The ABC could lose the ability to foster and discover new talent, such as The Chaser, due to cutbacks at the national broadcaster’s internal television program production operations, the public sector union has warned.
Community and Public Sector Union (CPSU) ABC section secretary Graeme Thomson says there needs to be a full and open inquiry into the issue.
“It loses the ability for the new Chasers, the new Andrew Dentons to actually be found and actually be developed and I think that’s sad,” he told a Senate hearing on Monday in Canberra.
The Senate environment and communications references committee is holding public hearings into ABC television management’s August announcement of cuts to jobs, and program production and numbers.
The committee, which has so far received 267 submissions, is also looking at the decision to outsource the popular childrens’ program, Bananas in Pyjamas, and the impact of the cuts on state-based football broadcasts.
The CPSU, which represents most ABC employees but not journalists, said ABC radio had a well-established place in Australia.
But television had lost its way and no longer had a clear vision of where it was headed or its role or purpose, the CPSU said in its submission.
“This confusion is in part created by the changed media environment and because of multi-channelling,” it said.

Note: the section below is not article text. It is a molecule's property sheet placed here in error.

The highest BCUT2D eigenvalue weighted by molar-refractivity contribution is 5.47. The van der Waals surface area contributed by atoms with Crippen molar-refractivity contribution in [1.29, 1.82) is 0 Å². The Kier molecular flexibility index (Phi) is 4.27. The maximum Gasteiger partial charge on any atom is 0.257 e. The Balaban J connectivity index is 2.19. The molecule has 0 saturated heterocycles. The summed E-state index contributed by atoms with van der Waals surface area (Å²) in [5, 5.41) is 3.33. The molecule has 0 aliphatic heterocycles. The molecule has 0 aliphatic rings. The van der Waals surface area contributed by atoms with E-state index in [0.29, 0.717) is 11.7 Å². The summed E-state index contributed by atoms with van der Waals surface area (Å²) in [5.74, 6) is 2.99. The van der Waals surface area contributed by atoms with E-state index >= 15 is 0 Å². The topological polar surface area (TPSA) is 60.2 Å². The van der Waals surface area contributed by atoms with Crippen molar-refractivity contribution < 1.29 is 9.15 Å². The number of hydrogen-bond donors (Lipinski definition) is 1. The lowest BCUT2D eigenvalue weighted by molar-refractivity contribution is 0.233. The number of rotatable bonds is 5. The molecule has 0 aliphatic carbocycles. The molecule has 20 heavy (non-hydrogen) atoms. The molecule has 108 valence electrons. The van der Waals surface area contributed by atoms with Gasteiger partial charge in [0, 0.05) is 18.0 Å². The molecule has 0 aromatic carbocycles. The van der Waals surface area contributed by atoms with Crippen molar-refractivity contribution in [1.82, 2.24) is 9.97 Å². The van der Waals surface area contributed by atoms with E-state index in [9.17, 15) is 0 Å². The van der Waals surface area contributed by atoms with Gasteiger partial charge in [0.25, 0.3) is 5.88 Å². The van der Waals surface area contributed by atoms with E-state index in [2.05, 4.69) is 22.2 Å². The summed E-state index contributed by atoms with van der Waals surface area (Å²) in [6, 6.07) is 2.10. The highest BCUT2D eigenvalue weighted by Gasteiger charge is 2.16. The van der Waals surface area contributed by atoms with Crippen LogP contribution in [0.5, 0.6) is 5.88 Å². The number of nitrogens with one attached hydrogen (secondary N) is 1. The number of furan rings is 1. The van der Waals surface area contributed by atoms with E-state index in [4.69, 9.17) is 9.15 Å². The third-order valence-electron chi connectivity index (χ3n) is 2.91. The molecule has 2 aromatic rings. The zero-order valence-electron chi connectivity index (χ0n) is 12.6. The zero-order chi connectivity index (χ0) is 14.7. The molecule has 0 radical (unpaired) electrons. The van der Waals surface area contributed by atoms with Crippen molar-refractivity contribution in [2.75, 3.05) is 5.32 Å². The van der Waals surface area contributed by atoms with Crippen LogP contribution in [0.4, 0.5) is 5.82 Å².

“It has also been caused by management decisions that have shifted the organisation priorities.”
Media Entertainment and Arts Alliance equity branch federal director Simon Whipp said the government had provided additional funding to increase Australian content on the ABC, including the new children’s channel.
But he said the alliance had expressed concern that even with this funding boost, it wasn’t enough because the ABC’s base funding had been under considerable pressure and declining in real terms.
“The ABC has struggled with insufficient funds for more than a decade in what has been a rapidly changing media landscape,” he told the hearing via teleconference.
“The ABC operates three television networks, six radio networks and one of the largest suites of online services in Australia’s media on an annual budget less than that available to Channel Seven and Channel Nine with whom it competes for audiences.”
Mr Whipp said the MEAA supported a mixed model of in-house and out-sourced production.
“There should remain a critical mass of in-house production to ensure the benefits that in-house productions brings to the ABC and the industry are not lost.”